Parkinsonís Research Now: Taking Charge of Parkinsonís
Welcome to Parkinson’s Research Now, which provides information on the latest science advances and “what they mean” for you. In this issue, we focus on studies investigating possible ways to help you take charge of Parkinson’s. While no medications have been proven to slow the progression of Parkinson’s, are there other ways to potentially manage or ease Parkinson’s?
Tai Chi Improves Balance in People with Parkinson’s
Can the ancient Chinese martial art of tai chi ease Parkinson’s symptoms? A study published in the February 9 issue of The New England Journal of Medicine compares tai chi with other forms of exercise, such as resistance training and stretching, to understand how it impacts activities of daily living and the number of falls in people with Parkinson’s.
Artistic Productivity and Creative Thinking in Parkinson’s
For six years, PDF’s Creativity and Parkinson’s Project has encouraged the exploration of creativity in Parkinson’s. Now a study in the March issue of the European Journal of Neurology investigates why some people with Parkinson’s experience a burst in creativity when they begin dopamine therapy and spend much of their day pursuing artistic endeavors such as drawing, painting, sculpture or writing.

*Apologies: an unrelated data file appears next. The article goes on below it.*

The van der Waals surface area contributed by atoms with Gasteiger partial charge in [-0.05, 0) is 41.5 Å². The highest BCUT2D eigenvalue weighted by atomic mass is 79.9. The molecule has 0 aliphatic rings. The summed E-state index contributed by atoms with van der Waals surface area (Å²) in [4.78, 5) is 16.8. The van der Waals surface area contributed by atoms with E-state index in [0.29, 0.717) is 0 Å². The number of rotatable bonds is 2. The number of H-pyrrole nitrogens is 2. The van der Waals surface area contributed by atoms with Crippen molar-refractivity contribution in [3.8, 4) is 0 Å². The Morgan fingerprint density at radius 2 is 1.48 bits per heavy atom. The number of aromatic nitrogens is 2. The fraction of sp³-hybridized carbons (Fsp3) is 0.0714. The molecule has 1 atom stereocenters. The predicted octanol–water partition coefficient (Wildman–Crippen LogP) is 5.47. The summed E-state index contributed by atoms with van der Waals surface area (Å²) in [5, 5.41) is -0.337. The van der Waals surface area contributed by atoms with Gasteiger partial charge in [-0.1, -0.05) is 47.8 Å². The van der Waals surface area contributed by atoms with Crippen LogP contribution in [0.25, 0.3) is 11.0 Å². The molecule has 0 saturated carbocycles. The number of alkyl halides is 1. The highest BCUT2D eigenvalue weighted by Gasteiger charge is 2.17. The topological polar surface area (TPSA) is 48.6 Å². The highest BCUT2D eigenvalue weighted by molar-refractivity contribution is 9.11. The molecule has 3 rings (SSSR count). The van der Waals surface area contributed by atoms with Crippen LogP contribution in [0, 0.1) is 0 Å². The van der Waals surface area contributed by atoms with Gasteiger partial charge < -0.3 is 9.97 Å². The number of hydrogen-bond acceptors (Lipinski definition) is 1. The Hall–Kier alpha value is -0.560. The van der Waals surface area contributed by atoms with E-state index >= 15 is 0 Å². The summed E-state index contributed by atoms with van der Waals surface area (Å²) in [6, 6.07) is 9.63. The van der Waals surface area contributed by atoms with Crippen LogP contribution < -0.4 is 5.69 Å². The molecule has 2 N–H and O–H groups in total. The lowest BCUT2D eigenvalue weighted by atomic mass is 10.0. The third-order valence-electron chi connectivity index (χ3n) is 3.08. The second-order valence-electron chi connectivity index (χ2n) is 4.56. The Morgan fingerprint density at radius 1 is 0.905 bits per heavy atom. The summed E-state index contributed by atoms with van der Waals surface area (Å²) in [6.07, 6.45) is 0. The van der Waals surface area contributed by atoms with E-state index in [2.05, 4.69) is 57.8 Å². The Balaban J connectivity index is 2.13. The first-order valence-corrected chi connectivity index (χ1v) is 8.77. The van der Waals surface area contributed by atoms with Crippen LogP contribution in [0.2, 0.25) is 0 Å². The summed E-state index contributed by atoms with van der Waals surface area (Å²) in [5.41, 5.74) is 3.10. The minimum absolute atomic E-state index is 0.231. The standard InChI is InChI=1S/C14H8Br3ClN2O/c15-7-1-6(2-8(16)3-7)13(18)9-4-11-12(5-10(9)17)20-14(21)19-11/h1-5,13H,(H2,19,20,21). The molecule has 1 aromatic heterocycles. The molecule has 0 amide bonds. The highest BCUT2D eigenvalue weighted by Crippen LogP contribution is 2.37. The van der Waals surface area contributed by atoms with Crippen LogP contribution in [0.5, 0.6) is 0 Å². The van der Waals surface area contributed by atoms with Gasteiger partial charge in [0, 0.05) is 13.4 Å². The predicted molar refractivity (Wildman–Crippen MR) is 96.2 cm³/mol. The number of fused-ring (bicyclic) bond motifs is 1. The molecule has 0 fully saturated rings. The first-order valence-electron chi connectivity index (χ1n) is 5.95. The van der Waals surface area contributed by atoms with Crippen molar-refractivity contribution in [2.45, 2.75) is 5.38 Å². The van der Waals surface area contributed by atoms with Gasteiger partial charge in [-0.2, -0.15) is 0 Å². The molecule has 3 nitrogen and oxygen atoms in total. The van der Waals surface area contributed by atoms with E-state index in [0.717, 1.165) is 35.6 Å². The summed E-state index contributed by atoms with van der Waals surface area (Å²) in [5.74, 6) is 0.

More Science News on PDF.org & Your Questions
There have been many interesting studies published since our last update in early February. I urge you to browse our science news to read about additional research covering diet, fatigue and genetics. If you have questions about these reports, please feel free to call PDF’s HelpLine at (800) 457-6676 or email us at email@example.com.
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Reminder: Get Ready for April
As one of PDF’s Research Advocates Pam Quinn once said, “Awareness of Parkinson’s leads to compassion, compassion leads to giving, giving leads to research, and research will lead to a cure.” Help us keep funding research of the highest caliber by raising awareness during April’s Parkinson’s Awareness Month, which is just two weeks away. Find ideas by browsing our toolkit or ordering your free copy now.
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If you have or believe you have Parkinson’s disease, then promptly consult a physician and follow your physician’s advice. This email is not a substitute for a physician’s diagnosis of Parkinson’s disease or for a physician’s prescription of drugs, treatment or operations for Parkinson’s.